Quote of the Day
Creativity is just connecting things. When you ask creative people how they did something, they feel a little guilty because they didn't really do it, they just saw something. It seemed obvious to them after a while. That's because they were able to connect experiences they've had and synthesize new things.
It was a splendid summer morning and it seemed as if nothing could go wrong.
A little more persistence, a little more effort, and what seemed hopeless failure may turn to glorious success.
My coming to faith did not start with a leap but rather a series of staggers from what seemed like one safe place to another. Like lily pads, round and green, these places summoned and then held me up while I grew. Each prepared me for the next leaf on which I would land, and in this way I moved across the swamp of doubt and fear.
I decided, very early on, just to accept life unconditionally; I never expected it to do anything special for me, yet I seemed to accomplish far more than I had ever hoped. Most of the time it just happened to me without my ever seeking it.
Mickey Mouse popped out of my mind onto a drawing pad 20 years ago on a train ride from Manhattan to Hollywood at a time when business fortunes of my brother Roy and myself were at lowest ebb and disaster seemed right around the corner.
When the Internet first came into public use, it was hailed as a liberation from conformity, a floating world ruled by passion, creativity, innovation and freedom of information. When it was hijacked first by advertising and then by commerce, it seemed like it had been fully co-opted and brought into line with human greed and ambition.
It seemed the world was divided into good and bad people. The good ones slept better while the bad ones seemed to enjoy the waking hours much more.
Through perseverance many people win success out of what seemed destined to be certain failure.
I remember, May 1944: I was 15-and-a-half, and I was thrown into a haunted universe where the story of the human adventure seemed to swing irrevocably between horror and malediction.
Seemed to me that drumming was the best way to get close to God.
I came into music just because I wanted the bread. It's true. I looked around and this seemed like the only way I was going to get the kind of bread I wanted.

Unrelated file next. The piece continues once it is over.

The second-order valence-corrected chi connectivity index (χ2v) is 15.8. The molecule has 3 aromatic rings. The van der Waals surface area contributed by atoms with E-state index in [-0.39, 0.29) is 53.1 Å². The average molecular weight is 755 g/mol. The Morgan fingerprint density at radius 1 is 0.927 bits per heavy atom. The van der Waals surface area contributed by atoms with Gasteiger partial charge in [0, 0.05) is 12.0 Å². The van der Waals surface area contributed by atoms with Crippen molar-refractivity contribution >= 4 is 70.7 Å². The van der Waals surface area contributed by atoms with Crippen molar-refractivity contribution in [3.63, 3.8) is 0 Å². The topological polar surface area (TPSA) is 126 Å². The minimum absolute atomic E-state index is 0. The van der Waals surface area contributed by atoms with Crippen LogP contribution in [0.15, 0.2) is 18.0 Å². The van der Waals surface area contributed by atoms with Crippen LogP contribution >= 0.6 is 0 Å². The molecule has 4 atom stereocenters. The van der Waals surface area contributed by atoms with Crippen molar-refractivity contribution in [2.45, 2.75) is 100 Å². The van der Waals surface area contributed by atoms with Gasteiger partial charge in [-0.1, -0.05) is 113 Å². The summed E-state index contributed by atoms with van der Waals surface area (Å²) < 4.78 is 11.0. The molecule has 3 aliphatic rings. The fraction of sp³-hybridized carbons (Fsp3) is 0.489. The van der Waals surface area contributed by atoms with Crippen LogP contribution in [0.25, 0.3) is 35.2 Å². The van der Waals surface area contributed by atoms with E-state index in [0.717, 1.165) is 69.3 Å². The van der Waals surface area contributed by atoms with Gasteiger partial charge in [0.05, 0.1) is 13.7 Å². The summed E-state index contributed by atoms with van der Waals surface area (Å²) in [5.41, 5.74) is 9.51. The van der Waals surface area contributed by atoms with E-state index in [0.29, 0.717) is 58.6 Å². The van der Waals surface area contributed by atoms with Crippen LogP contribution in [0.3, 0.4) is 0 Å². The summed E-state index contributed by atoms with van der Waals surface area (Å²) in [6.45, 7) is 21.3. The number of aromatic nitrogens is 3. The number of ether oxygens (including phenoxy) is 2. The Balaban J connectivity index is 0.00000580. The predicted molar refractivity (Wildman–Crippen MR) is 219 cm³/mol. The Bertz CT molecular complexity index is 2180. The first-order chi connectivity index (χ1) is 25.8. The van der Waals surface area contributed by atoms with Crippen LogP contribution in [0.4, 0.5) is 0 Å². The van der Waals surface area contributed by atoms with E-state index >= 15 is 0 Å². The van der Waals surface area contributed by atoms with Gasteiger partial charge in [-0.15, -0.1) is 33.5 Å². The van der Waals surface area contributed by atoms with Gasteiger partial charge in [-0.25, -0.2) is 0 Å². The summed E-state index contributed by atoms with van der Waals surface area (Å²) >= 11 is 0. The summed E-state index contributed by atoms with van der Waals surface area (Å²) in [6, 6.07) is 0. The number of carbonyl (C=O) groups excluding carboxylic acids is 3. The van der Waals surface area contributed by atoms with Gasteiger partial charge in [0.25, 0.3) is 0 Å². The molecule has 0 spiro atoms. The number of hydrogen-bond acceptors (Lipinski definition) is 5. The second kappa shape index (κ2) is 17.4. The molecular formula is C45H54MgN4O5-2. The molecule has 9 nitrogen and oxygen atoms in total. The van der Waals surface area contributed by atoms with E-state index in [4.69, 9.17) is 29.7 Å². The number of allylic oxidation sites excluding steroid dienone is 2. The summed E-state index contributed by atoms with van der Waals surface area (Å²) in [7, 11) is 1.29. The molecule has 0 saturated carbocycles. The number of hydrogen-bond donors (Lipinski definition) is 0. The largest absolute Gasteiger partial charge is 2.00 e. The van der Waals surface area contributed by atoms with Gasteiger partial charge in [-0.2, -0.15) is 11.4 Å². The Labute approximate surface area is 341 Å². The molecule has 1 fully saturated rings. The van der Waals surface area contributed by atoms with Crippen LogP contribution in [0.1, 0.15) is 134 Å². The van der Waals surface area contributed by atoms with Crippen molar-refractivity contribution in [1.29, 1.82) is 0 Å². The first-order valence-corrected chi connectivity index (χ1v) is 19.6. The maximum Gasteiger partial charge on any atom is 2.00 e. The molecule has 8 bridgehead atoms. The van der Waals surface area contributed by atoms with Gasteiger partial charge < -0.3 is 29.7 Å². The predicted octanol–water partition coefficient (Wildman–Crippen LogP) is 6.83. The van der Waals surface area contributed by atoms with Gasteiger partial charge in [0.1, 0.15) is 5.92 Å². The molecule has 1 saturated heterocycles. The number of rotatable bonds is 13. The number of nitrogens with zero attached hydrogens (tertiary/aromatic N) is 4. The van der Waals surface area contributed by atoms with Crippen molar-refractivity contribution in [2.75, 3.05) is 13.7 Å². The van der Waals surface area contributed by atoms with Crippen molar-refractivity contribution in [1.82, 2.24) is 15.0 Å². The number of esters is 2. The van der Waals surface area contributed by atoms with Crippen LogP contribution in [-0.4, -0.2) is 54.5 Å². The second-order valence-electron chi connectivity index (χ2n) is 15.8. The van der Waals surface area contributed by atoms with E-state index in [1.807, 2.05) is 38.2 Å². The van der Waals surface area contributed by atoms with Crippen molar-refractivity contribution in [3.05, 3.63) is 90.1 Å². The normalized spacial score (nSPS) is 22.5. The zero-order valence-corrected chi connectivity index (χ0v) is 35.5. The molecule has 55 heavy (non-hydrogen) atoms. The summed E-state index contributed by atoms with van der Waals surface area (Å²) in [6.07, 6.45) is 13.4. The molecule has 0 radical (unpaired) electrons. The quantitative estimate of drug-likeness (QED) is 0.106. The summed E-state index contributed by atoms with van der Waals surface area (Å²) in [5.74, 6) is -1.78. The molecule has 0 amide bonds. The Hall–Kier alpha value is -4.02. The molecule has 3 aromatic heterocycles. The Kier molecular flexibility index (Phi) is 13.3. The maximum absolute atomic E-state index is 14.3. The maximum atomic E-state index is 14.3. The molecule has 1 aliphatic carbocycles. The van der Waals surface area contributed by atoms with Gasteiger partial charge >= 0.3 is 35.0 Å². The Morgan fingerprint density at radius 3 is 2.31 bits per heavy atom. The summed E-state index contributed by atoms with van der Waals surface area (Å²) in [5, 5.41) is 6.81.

This morning, I went to wipe my hands on a tea towel, and while I was using it, it seemed like it felt a bit light. I unfolded it and realized my daughter had cut little bits out of it to make frocks for her dolls!
I doubt I'll ever do another book collaboration; I've been spoiled. Roger and I both happened to move to New Mexico at about the same time, when we each had a family of young kids to raise. Socializing seemed to lead naturally to working together.
A voyage to Europe in the summer of 1921 gave me the first opportunity of observing the wonderful blue opalescence of the Mediterranean Sea. It seemed not unlikely that the phenomenon owed its origin to the scattering of sunlight by the molecules of the water.
C. V. Raman
I've never known anyone who was what he or she seemed; or at least, was only what he or she seemed. People carry worlds within them.
When I started learning the cello, I fell in love with the instrument because it seemed like a voice - my voice.
Most of the important things in the world have been accomplished by people who have kept on trying when there seemed to be no hope at all.
The fact of being an underdog changes people in ways that we often fail to appreciate. It opens doors and creates opportunities and enlightens and permits things that might otherwise have seemed unthinkable.
Singing has always seemed to me the most perfect means of expression. It is so spontaneous. And after singing, I think the violin. Since I cannot sing, I paint.
In every age 'the good old days' were a myth. No one ever thought they were good at the time. For every age has consisted of crises that seemed intolerable to the people who lived through them.
I was never very good at exams, having a poor memory and finding the examination process rather artificial, and there never seemed to be enough time to follow up things that really interested me.
I grew up during the Cold War, when everything seemed very tenuous. For many years, right up until the fall of the Berlin Wall, I had vivid nightmares of nuclear apocalypse.
Most books today seemed to have been written overnight from books read the day before.
In some mysterious way woods have never seemed to me to be static things. In physical terms, I move through them; yet in metaphysical ones, they seem to move through me.
A. P. J. Abdul Kalam
John F. Kennedy
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